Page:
BRUSSELS(AFP): Caught in the shadow of a potential Greek default that has seen investors switch into risk-aversion mode, European banks are back in the hunt for funds to shore up their books.
In a major U-turn, senior EU officials conceded this past week that Europe’s banks need to raise more capital to weather the storm of the eurozone debt crisis.
EU officials had in recent weeks rebuffed repeated calls from the International Monetary Fund for a recapitalisation of European banks.
But they changed their tune after the world’s top central banks agreed on September 15 to inject liquidity into the market, amid signs some major European banks were having trouble raising dollar funding.
European Union competition commissioner Joaquin Almunia admitted that “more banks may need to be recapitalised, on top of the nine signalled in the July stress tests.” Eight failed and one did not undergo the test.
Almunia warned that “without a quick solution, the final bill will only grow bigger and banks will not be able to fulfil their key role of financing economic growth.”Some European banks have recently run into serious problems trying to borrow dollars: the US funds that normally lend to them have become reluctant to do so for fear of contagion from the eurozone debt crisis.
Since the end of May, US funds have reduced their exposure to French banks by 34.0 percent, according to Fitch Ratings.
“Capitalisation of euro area banks is relatively low, and they rely heavily on wholesale funding, which is prone to freezing during financial turmoil,” an IMF report warned.
“Trouble in a few sovereigns could thus quickly spread across Europe. From there it could move to the United States — by way of US institutional investors’ holdings of European assets — and to the rest of the world.”European officials have sought to reassure the markets that recapitalisation is underway.
Most banks are in the process of shoring up their balance sheets to meet tougher Basel-III international standards adopted after the 2008 financial crisis. They oblige banks to keep much more top-quality capital in reserve.
Since 2008, European banks have in total been recapitalised to the tune of 420 billion euros ($570 billion), either through state bailouts or market investment, the European Commission said on Friday.
Senior commission spokesman Olivier Bailly said the next wave of recapitalisation was already underway.
“We know now which banks must be recapitalised. We are talking with them. We are waiting for their plans,” he said.
“It is not the whole banking system that’s in danger.”However, Almunia said that rules put in place in 2008 to enable governments to rescue banks would now almost certainly be extended beyond this year.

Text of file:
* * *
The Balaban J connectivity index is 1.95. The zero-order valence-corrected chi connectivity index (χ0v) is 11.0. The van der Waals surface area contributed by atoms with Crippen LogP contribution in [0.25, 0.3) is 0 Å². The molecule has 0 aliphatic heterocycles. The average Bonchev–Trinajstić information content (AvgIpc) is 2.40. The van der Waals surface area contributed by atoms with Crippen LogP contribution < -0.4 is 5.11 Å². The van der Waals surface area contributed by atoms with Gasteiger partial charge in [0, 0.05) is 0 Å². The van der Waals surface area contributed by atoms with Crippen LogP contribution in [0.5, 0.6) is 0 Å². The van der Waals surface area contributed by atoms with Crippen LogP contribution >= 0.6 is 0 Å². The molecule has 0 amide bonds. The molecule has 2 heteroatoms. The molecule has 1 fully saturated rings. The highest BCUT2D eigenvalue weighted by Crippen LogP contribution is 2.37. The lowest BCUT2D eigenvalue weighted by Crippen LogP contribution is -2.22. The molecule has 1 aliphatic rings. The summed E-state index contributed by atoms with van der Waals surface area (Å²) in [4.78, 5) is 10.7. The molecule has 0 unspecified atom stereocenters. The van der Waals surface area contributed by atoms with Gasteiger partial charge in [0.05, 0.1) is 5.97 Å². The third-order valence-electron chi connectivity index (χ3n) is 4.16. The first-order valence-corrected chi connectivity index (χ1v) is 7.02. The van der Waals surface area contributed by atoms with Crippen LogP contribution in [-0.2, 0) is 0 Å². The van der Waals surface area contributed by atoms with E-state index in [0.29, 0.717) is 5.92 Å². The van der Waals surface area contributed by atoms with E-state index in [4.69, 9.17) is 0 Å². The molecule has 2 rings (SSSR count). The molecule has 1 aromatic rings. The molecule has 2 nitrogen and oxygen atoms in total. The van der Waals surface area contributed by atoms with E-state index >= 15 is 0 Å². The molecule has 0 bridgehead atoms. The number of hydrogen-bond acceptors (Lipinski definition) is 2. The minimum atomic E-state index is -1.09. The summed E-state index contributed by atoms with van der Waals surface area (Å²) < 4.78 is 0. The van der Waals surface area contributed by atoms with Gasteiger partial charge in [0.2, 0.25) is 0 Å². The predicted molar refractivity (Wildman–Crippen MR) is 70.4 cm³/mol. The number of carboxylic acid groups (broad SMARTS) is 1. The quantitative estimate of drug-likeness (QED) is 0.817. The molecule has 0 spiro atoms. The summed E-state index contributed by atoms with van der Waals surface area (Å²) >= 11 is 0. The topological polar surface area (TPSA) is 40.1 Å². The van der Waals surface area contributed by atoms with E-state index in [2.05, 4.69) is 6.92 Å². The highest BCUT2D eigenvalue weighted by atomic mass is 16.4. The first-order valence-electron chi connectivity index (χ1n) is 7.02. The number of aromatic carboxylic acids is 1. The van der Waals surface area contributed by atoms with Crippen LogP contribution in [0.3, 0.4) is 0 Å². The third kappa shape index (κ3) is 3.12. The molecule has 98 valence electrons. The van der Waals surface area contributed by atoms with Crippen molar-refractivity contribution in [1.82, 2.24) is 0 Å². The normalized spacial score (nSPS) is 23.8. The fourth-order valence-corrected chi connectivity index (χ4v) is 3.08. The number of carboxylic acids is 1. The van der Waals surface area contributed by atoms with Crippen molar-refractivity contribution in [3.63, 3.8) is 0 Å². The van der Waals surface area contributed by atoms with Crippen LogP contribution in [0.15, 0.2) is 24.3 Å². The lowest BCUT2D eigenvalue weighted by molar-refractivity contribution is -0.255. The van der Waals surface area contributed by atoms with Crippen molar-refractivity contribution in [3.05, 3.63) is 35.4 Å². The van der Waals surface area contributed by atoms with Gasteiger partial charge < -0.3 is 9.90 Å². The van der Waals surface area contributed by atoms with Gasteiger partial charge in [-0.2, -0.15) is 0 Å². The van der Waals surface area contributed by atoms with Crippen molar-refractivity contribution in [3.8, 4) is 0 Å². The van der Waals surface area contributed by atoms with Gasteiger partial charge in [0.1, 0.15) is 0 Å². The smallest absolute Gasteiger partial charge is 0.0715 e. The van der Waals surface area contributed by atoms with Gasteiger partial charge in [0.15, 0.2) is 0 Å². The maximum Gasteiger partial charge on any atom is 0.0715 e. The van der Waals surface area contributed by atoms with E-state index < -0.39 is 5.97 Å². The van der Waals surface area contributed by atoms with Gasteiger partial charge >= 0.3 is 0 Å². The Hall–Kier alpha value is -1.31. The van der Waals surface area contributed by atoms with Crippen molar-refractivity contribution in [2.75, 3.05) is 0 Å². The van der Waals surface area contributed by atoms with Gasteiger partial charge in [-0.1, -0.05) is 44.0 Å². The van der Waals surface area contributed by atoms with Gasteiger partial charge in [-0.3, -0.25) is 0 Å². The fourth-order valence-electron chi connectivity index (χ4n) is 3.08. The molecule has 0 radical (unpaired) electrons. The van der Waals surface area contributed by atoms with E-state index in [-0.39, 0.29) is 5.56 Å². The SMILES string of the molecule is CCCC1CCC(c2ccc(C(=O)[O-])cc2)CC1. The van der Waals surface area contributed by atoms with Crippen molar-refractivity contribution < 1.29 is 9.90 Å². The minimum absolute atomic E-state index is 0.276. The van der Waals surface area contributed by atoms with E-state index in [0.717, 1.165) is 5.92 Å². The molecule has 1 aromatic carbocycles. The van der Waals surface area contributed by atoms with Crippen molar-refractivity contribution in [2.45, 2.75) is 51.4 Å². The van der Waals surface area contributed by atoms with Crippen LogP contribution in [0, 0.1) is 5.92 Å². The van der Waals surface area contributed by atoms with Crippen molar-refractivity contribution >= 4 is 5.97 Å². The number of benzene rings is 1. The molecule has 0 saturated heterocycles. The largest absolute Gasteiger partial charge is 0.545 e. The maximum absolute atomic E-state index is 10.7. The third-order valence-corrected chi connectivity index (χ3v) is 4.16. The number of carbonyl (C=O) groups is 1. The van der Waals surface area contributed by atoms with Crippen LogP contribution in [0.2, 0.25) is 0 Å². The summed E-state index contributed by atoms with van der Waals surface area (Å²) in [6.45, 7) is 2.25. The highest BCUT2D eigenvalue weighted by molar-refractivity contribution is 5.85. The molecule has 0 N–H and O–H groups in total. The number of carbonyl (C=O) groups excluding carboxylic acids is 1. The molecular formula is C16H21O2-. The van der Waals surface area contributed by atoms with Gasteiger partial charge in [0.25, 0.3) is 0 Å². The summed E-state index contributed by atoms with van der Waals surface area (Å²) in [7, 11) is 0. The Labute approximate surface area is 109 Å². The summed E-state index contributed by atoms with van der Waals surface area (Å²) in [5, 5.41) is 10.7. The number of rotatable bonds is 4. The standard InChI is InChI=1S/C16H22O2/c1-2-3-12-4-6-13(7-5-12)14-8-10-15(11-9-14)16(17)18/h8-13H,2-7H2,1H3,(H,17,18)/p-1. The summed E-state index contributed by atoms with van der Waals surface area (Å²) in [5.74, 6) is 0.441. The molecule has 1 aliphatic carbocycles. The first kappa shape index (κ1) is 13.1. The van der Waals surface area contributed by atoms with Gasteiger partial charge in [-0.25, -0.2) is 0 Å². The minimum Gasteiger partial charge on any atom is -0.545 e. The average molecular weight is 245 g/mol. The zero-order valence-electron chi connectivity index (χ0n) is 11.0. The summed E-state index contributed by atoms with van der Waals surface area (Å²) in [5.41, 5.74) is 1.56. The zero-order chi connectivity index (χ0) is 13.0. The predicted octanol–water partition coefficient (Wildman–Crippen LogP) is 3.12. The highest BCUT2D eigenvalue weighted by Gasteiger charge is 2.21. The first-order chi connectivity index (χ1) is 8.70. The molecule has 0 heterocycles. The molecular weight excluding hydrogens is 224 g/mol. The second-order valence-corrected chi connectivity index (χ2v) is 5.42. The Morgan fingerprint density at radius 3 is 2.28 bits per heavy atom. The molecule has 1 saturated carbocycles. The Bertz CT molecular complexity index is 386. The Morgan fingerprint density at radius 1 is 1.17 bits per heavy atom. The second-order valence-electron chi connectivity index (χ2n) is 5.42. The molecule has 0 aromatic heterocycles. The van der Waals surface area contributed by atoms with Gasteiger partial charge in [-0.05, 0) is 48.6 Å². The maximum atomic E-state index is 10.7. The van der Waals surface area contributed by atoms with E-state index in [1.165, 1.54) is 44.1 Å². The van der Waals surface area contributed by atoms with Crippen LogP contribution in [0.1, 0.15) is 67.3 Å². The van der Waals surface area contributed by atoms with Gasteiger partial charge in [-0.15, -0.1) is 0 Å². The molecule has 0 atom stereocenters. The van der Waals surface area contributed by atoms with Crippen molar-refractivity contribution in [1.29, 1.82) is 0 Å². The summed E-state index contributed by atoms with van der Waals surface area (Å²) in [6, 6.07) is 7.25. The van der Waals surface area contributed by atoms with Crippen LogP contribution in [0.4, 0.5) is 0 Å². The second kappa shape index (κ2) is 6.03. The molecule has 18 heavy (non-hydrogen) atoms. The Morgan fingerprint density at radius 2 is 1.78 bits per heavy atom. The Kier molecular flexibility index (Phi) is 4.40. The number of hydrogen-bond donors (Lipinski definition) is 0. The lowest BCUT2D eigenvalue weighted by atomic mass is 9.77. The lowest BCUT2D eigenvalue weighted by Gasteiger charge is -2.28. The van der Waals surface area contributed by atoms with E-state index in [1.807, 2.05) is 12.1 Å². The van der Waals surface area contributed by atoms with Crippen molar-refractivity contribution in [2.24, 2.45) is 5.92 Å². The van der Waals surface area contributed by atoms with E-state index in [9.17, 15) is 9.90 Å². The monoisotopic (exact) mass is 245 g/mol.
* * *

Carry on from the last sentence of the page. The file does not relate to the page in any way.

The European Banking Authority sought to dampen speculation it was going to push the banks to move faster.
It reaffirmed that banks that failed had been given until December to submit plans to recapitalise; the 16 others until April.
Of those 16, seven are Spanish, two Portuguese, two Greek, two German, one Italian, another Slovenian and the last Cypriot.
But with their shares taking a beating on the stock markets and signs of a deepening economic slump, European banks may find it a challenge to raise to quickly raise capital from wary investors, analysts warn.
Shares in the major French banks shares have been particularly hard hit.
They have announced asset disposals to bolster their balance sheets, denying rumours they are trying to attract major sovereign wealth funds as investors.
The eurozone states, under pressure to slash deficits and debt, may be more reluctant to bail out banks than they were during the 2008 financial crisis.
The same countries that judged some banks “too big to fail” back then may now see them as “too big to bail,” Dirk Peeters, a Brussels-based analyst with KBC Securities, told AFP on Friday.
“A line needs to be drawn under Greece,” added Manoj Ladwa, a senior trader at London-based ETX Capital.
With default “the most likely option,” he said “the banks and institutions that hold the largest amount of Greek debt need to be capitalised such that they’re not impacted in a huge way.”Peeters warned that a smaller banking sector would be the inevitable result.
Not all experts, though, think it wise to take the route of bank recapitalisation.
For Sony Kapoor of Brussels economic think tank Re-Define, “the most cost-effective solution to the euro crisis is to address sovereign risks directly, not through bank recapitalisation.
“Unless sovereign borrowing costs are brought down, no amount of capital will be enough,” he told AFP.